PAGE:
Controversial Zanu PF characters like Border Gezi, Chenjerai Hunzvi and former spies Elias Kanengoni and Mernard Muzariri, also involved in Gukurahundi, are all buried at the National Heroes Acre, confirming the perception that the conferring of national hero status is a partisan exercise.
As usual, there was certainly no public input in declaring Nkala a hero and there certainly will be little, if any, public endorsement of the decision, especially from Matabeleland where Nkala hails from, because of his role in Gukurahundi killings.
Bulawayo-based political commentator Dumisani Nkomo summed up the feeling of many people in the province when he scathingly said Nkala died with “blood on his hands” and left unanswered questions about his role in Gukurahundi.
“Considering the type of people buried there, there isn’t much to say about Heroes Acre,” said Nkomo. “It is becoming an honour not to be buried there because the place has lost its value.”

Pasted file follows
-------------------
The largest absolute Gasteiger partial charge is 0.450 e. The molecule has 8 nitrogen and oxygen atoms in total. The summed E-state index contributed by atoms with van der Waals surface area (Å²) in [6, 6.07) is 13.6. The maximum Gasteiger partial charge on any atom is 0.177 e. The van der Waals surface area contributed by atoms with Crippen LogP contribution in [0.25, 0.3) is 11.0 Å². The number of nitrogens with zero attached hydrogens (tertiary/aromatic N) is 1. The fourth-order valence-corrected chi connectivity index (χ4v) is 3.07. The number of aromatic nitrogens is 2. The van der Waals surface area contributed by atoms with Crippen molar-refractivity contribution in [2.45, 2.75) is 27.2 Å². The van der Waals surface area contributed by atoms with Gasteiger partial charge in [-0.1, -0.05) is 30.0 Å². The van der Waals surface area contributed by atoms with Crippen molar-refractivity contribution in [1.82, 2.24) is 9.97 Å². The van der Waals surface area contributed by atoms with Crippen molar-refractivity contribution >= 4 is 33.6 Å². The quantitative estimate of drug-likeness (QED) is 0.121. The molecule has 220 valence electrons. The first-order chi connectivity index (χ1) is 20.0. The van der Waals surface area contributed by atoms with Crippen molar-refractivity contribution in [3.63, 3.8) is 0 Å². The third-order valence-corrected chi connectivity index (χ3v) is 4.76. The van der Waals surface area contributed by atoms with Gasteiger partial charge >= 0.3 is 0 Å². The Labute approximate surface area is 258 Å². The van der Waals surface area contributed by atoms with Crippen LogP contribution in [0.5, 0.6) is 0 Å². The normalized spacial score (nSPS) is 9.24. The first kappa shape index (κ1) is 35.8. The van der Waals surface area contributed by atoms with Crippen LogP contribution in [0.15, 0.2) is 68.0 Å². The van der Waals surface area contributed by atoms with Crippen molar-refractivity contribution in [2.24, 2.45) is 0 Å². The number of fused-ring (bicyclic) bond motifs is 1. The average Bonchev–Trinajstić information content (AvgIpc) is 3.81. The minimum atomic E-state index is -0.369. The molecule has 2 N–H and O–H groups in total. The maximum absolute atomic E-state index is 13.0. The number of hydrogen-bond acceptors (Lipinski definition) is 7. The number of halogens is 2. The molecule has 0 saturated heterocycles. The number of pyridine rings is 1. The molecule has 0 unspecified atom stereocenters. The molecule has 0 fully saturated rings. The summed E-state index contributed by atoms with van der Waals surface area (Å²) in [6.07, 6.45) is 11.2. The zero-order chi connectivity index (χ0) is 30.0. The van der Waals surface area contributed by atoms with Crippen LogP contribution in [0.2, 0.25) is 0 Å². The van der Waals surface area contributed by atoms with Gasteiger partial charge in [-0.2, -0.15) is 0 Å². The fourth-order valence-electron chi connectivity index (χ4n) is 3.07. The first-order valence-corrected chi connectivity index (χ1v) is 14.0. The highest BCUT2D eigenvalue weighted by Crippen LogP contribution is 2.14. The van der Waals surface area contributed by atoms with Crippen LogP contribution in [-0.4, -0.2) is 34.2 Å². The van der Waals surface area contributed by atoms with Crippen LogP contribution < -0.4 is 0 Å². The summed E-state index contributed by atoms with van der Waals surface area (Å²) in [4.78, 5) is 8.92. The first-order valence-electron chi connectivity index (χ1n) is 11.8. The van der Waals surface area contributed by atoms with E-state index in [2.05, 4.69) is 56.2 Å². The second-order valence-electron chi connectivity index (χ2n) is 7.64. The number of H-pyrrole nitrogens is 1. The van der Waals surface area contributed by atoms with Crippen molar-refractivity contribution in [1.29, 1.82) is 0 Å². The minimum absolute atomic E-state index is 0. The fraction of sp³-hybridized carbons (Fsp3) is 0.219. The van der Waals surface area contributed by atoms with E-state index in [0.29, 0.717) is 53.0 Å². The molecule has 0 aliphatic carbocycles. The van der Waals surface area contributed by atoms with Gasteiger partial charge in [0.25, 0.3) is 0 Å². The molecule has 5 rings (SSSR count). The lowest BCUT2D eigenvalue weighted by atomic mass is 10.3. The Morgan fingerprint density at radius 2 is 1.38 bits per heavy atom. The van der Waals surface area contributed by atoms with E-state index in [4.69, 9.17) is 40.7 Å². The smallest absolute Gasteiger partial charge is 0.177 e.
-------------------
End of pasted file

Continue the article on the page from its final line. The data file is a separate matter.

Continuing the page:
Even veteran nationalist Dumiso Dabengwa decried Nkala’s hero status, saying although he had contributed to the liberation of the country, “after Independence there is nothing, all (his good work was) wiped out by Gukurahundi and the Willowvale scandal”.
Nkala, who was scheduled to be buried yesterday, is not the only one to be declared a hero this week under controversial circumstances.
Like Nkala, the late former cabinet minister Kumbirai Kangai who died last Saturday and will be buried at the shrine tomorrow, also contributed to the Independence of this country.